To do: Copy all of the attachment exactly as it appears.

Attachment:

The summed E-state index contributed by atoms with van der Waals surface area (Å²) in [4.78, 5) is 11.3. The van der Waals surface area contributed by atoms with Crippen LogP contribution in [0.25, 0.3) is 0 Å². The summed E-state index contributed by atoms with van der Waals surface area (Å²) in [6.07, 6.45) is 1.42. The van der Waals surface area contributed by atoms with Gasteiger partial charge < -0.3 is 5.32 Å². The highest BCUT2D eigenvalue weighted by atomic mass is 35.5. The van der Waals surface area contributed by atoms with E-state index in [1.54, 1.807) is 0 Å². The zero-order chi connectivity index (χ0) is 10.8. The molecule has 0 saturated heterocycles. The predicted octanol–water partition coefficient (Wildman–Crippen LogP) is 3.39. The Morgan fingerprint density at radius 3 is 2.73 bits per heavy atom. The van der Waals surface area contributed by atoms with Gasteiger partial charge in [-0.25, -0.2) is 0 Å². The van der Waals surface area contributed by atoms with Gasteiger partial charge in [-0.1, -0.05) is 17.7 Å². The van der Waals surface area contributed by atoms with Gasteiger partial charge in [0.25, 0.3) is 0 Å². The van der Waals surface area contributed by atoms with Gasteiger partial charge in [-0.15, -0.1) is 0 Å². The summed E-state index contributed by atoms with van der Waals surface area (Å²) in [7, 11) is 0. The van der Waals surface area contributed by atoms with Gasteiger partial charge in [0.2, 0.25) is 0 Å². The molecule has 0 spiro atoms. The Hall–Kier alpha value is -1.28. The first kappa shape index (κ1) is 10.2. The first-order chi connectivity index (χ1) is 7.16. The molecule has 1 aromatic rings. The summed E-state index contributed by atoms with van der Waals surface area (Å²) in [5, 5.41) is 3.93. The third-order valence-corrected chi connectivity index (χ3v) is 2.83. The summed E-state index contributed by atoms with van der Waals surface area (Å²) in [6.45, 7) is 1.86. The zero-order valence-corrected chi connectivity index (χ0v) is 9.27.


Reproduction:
The summed E-state index contributed by atoms with van der Waals surface area (Å²) in [4.78, 5) is 11.3. The van der Waals surface area contributed by atoms with Crippen LogP contribution in [0.25, 0.3) is 0 Å². The summed E-state index contributed by atoms with van der Waals surface area (Å²) in [6.07, 6.45) is 1.42. The van der Waals surface area contributed by atoms with Gasteiger partial charge < -0.3 is 5.32 Å². The highest BCUT2D eigenvalue weighted by atomic mass is 35.5. The van der Waals surface area contributed by atoms with E-state index in [1.54, 1.807) is 0 Å². The zero-order chi connectivity index (χ0) is 10.8. The molecule has 0 saturated heterocycles. The predicted octanol–water partition coefficient (Wildman–Crippen LogP) is 3.39. The Morgan fingerprint density at radius 3 is 2.73 bits per heavy atom. The van der Waals surface area contributed by atoms with Gasteiger partial charge in [-0.25, -0.2) is 0 Å². The van der Waals surface area contributed by atoms with Gasteiger partial charge in [-0.1, -0.05) is 17.7 Å². The van der Waals surface area contributed by atoms with Gasteiger partial charge in [0.25, 0.3) is 0 Å². The van der Waals surface area contributed by atoms with Gasteiger partial charge in [-0.15, -0.1) is 0 Å². The summed E-state index contributed by atoms with van der Waals surface area (Å²) in [7, 11) is 0. The van der Waals surface area contributed by atoms with Gasteiger partial charge in [0.2, 0.25) is 0 Å². The molecule has 0 spiro atoms. The Hall–Kier alpha value is -1.28. The first kappa shape index (κ1) is 10.2. The first-order chi connectivity index (χ1) is 7.16. The molecule has 1 aromatic rings. The summed E-state index contributed by atoms with van der Waals surface area (Å²) in [5, 5.41) is 3.93. The third-order valence-corrected chi connectivity index (χ3v) is 2.83. The summed E-state index contributed by atoms with van der Waals surface area (Å²) in [6.45, 7) is 1.86. The zero-order valence-corrected chi connectivity index (χ0v) is 9.27.